By Euro Weekly News Media • 15 January 2015 • 19:24
MODERN TECHNOLOGY: Manufacturers don’t build things to last like they used to.
I like my computer. I can have a good old chat with friends who live on the other side of the Atlantic – complete with a live image – and it’s great for researching things I need for work. But I positively detest the thing when it goes wrong, which is as frequent as the issue of yet another EU regulation.
Anyway, I had a bit of trouble a couple of weeks ago when it began to cut out at inopportune times. Yes I know the term is ‘crash,’ but being firmly anchored in the pre-computer age, I prefer the term ‘cut out’ thank you. This happened with increasing regularity until it simply would not, um… reboot dammit. So I took it to my local computer shop. I have to say that I take my faulty hardware in as a last, not a first resort. Not because I have problems with the staff who are always helpful and professional but, due to my own failings, I invariably emerge from the place feeling like a prize turnip.
They use Klingon when trying to explain things to me you see, and although I nod sagely, the truth is I don’t understand a darn thing they are saying. On this occasion I was told to leave the offending beast and they would get back to me, which they did, promptly.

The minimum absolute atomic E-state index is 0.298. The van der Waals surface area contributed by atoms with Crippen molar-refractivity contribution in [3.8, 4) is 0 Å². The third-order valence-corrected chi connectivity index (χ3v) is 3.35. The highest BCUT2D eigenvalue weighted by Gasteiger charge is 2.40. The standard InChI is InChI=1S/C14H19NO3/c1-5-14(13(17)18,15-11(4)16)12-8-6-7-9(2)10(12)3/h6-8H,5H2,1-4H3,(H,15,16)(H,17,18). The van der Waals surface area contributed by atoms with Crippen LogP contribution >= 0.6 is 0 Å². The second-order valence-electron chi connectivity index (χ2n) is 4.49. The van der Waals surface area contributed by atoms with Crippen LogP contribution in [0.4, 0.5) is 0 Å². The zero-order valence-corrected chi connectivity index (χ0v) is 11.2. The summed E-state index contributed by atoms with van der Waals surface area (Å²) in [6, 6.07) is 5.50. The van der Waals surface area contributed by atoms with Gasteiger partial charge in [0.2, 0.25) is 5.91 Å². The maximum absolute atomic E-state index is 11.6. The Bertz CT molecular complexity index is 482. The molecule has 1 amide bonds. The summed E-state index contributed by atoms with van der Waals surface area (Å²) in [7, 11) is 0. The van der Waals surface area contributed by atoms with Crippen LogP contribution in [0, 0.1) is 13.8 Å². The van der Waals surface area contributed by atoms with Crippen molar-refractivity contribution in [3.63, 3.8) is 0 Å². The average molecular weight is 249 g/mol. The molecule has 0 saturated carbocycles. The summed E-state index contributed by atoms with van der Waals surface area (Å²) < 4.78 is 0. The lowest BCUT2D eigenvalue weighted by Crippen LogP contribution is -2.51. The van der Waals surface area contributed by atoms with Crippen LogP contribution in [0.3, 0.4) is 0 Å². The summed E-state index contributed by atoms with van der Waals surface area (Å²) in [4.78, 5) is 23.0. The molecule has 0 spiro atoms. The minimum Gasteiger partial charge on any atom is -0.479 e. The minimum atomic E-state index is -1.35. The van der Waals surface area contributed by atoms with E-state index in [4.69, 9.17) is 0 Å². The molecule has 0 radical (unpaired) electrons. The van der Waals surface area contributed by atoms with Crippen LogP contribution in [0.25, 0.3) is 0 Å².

It’s the power supply I was told by the friendly young man. I was puzzled, everything else in the house seemed to be working perfectly and I told him so. No, the power supply he repeated.
I was getting agitated. Yes I heard what he said the first time, and I reiterated that all the lights in the house were working, as too were the TV and that other thing that burns bread whenever I use it, so how come? The power supply in the computer he pointed out patiently. But could it be fixed?
Of course, and less than an hour later and 60 euros poorer, I had the treacherous machine back on my desk. The problem apparently, is that my computer is two years old and I must expect this sort of thing to happen.
My parents only ever owned one fridge purchased during the 50’s and although it would shake, rattle and roll in keeping with its vintage, it was still doing its job 30 years later. So why are today’s manufacturers not able to build things to last?
Well, they could of course, but when hundreds of people queue round the block for the latest model of things like Smartphones at 500 quid each, why should they.
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